Protestant School cuts

Presidential Address
The Most Reverend Dr. John Neill
Archbishop of Dublin & Bishop of Glendalough
Primate of Ireland


It is less than fair for any Government to use cuts to implement policies that it has neither signalled nor given an opportunity for a real engagement to take place. This is precisely what is happening in the Department of Education and Science. We are already experiencing the reality that at a stroke of a pen, long respected and well-tried mechanisms are being changed beyond recognition. This has occurred in the case of the Protestant Secondary Schools which have been put into a different category of funding that will in the end put some, if not all of them, out of business. Those that survive will only do so by charging excessive fees, thereby excluding the very community they were founded to serve.

It is my distinct impression that the re-classification of the Protestant schools was not driven by financial considerations. It was driven by what amounts to a very determined and doctrinaire effort within the Department of Education and Science to strike at a sector which some officials totally failed to understand. Previous governments, whether single party, or coalitions including different combinations of Fianna Fáil, Fine Gael, Labour, Democratic Left and the Progressive Democrats, each understood and treated these schools in a fair manner. The same cannot be said of the present Fianna Fáil / Green Party coalition.

Provision for scattered minority communities and for large majority communities will always have to be different. This is true in every aspect of life, be it education, transport or health. This is precisely what Irish Governments until now have always attempted to grasp. It is only now that what was once seen as realism in relation to different and complex situations is being described simply as “an anomaly”. Furthermore religious communities, be they Roman Catholic or Protestant, have made and continue to make a huge contribution to the provision of education. The State has been dependent on that contribution down the generations and still is to a large extent. But widespread dependence on schools of the majority religious ethos requires that alternatives are catered for. A minority is as entitled to schools under their own patronage as much as is the majority. There is no conflict between the needs of either. The support of the Roman Catholic sector has been much appreciated as we seek to defend the Protestant sector. For economic and practical reasons, it was found to be best to provide for the Protestant schools in a particular way. This allowed them to remain independent and charge fees. At the same time they received essential ancillary grants, and also the normal capitation grants for pupils, but in the form of the Block Grant. This is administered not indiscriminately but in a very strictly means-tested manner. The frequent mention of the Block Grant and its maintenance is misleading – this is not a privilege, it is I repeat simply the individual capitation grants paid together with a fifteen per cent reduction.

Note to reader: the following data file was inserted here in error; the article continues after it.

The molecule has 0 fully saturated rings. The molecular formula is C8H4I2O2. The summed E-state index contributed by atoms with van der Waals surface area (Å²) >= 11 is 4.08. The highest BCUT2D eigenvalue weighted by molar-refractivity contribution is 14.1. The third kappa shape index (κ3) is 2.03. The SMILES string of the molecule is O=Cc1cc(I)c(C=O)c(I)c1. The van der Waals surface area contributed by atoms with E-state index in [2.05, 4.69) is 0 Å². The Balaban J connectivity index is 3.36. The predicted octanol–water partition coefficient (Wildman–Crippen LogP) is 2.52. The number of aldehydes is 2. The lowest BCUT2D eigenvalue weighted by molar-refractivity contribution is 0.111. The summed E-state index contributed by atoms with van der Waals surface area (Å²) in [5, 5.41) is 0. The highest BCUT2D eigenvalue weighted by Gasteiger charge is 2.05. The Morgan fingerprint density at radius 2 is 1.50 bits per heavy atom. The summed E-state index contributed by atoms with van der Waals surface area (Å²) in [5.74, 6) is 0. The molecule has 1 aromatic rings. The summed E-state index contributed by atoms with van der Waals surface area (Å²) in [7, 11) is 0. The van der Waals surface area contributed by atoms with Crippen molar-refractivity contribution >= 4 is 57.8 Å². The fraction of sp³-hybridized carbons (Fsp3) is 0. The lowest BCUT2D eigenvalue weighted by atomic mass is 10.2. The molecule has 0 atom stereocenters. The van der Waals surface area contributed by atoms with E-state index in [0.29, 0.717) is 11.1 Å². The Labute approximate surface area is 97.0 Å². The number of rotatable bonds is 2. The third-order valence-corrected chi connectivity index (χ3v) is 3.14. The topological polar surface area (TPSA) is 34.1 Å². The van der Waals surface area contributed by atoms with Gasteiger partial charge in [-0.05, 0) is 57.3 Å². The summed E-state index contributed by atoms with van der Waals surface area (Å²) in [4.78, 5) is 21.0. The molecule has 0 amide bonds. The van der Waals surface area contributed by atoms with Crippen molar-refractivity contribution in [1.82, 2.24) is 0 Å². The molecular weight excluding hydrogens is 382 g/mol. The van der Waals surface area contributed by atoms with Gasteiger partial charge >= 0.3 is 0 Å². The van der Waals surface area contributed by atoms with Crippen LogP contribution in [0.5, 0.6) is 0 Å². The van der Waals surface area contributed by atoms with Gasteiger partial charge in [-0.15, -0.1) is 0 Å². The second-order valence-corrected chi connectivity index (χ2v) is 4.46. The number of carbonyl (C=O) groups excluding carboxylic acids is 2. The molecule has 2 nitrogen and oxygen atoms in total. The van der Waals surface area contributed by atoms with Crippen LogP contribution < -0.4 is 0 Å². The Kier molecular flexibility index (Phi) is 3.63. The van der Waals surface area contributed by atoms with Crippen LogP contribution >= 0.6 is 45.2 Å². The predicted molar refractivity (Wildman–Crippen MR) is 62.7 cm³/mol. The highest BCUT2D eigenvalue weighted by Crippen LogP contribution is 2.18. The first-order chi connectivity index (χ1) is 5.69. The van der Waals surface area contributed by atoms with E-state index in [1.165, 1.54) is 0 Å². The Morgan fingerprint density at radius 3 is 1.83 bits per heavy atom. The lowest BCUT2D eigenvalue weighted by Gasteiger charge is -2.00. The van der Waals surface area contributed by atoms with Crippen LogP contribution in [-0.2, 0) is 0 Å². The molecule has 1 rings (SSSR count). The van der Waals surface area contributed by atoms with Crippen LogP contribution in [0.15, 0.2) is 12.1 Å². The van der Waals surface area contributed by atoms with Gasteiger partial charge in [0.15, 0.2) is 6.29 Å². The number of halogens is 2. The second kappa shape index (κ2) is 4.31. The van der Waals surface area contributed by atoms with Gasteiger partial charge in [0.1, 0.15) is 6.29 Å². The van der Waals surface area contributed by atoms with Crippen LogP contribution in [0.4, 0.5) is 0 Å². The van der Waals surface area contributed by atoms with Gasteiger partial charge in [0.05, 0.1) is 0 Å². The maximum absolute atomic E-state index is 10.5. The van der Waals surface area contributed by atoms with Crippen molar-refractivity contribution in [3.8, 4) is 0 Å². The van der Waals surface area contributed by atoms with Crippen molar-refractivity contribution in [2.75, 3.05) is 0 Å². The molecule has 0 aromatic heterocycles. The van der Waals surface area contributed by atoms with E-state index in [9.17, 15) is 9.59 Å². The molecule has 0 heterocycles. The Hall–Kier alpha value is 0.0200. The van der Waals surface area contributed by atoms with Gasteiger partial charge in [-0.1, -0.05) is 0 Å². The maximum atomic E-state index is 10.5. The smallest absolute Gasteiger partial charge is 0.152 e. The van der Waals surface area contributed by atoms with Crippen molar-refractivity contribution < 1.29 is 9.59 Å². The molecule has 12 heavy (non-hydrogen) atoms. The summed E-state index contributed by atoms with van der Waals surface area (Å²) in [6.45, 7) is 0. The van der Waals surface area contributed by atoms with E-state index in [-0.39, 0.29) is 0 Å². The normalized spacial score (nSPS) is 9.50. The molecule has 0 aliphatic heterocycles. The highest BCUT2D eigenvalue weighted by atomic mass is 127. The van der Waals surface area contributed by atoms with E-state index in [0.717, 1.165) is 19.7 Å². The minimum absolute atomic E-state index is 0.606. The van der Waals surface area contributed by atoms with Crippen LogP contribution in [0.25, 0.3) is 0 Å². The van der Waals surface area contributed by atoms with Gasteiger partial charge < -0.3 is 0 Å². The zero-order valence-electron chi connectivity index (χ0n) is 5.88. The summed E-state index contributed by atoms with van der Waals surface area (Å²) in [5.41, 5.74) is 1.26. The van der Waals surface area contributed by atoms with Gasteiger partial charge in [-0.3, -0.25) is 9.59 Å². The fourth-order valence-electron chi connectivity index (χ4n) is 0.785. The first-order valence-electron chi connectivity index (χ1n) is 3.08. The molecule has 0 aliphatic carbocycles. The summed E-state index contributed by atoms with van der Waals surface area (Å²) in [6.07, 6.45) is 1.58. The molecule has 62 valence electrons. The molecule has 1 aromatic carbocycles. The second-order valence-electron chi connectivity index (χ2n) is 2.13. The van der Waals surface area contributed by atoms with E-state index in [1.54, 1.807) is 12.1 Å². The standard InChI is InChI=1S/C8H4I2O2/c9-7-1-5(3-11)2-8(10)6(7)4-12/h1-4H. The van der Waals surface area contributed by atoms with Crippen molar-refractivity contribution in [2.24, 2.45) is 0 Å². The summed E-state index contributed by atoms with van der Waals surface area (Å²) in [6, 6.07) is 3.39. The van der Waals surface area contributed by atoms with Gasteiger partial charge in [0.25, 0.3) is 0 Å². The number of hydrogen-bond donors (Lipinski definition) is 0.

The sudden transfer of these schools from the special category related to the free sector into what is a private fee-paying sector is what is grossly unfair. The future of the schools is threatened by not only the loss of much funding that they had for many years, but also by the changes in the pupil teacher ratio. These two changes, changing the pupil/teacher ratio and withdrawing funding, will not only cost jobs but actually make some schools no longer viable in quite a short span of time.